A common practice in the Oil & Gas industry by foreign investors is to advance payments of expenses incurred on behalf of the Brazilian subsidiary to later seek reimbursement. This fact pattern usually happens during the pre-operational phase of the Brazilian subsidiary, which can be quite long due to the significant investments required in the Oil & Gas business, and sometimes even after becoming operational due to several reasons (e.g., long “know your client” procedures by the Brazilian banks).

The tax treatment of cross-border reimbursement of expenses is a controversial subject in Brazil in view of the lack of clear provision in the tax regulations and the general application of the withholding income taxation based on the source of payment rule (disregarding international rules and principles of sourcing). In light of that, the Brazilian Federal Revenue Office (“RFB”) has usually treated international reimbursement of expenses as a payment for the importation of services, which is subject to several taxes that can add up to approximately a 50% effective tax rate.

However, under Private Letter Ruling (PLR) COSIT No. 378, issued on August 23, 2017, RFB ruled that cross-border payments made for the reimbursement of the advance made by the parent/related company abroad to expatriates residing as taxpayers in Brazil (employees or self-employed), are not subject to service import taxes.

RFB’s opinion is that the amounts reimbursed by the Brazilian company up to the limit of the remuneration received by the expatriate abroad, with no mark-up or margin added, do not constitute income of the foreign parent/related company. The repayment under consideration is a mere recovery of costs for the latter and, therefore, should not be treated as service import from a tax perspective.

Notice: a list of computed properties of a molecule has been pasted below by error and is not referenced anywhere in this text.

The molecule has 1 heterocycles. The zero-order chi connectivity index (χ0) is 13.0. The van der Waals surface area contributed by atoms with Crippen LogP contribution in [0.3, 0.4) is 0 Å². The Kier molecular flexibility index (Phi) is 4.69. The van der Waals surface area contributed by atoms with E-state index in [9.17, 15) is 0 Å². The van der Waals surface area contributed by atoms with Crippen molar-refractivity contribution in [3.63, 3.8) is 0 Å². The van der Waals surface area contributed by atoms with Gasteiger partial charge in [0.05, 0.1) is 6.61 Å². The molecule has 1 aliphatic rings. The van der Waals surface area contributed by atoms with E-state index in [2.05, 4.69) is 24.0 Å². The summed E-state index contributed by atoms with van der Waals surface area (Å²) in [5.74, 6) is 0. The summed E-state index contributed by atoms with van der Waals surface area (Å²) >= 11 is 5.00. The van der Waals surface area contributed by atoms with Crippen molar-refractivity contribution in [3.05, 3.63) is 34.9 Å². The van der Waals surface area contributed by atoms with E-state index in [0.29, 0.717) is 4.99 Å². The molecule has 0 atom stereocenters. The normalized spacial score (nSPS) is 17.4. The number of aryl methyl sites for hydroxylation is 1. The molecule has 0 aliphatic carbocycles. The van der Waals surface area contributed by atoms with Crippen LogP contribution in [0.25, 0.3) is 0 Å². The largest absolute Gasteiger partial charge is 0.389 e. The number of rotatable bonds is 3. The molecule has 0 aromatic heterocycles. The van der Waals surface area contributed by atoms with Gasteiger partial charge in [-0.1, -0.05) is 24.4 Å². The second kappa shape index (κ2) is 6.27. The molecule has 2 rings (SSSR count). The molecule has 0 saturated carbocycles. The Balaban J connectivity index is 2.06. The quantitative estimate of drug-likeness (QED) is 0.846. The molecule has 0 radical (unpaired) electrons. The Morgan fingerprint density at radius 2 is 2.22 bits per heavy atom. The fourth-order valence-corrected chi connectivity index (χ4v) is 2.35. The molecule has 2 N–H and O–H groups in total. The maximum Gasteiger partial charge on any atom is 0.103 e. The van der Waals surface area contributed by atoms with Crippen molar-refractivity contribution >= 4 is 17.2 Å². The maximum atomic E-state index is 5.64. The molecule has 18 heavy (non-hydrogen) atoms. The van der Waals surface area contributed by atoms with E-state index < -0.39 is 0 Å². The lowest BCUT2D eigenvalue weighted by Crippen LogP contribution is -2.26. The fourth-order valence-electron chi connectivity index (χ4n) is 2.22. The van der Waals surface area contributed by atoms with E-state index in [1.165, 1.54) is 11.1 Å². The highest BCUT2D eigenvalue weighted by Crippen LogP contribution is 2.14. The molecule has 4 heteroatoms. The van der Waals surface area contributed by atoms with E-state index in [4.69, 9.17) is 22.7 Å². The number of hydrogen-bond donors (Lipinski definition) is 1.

In financial terms, such PLR represents significant tax savings in comparison to the default importation of services scenario (as high as 50% of tax costs). Such type of cross-border reimbursements should attract only 0.38% FX/IOF levied on the amount converted into foreign currency (if applicable).

Note that PLRs COSIT are binding rulings to tax agents when analyzing fact patterns substantially similar. Thus, Brazilian entities can rely on PLR COSIT No. 378/2017 with some comfort provided that the facts are in essence the same.

Nonetheless, in case of reimbursements of expenses of a different nature and/or paid under different circumstances (i.e., expenses related to office lease, legal and financial services, among others usually very common during pre-operational phase) a more careful analysis is advisable so as to confirm the applicable tax impacts.

Therefore, Brazilian companies should consider its own specific facts to determine whether this PLR would be applicable or seek advice from a tax professional or eventually seeking its own PLR.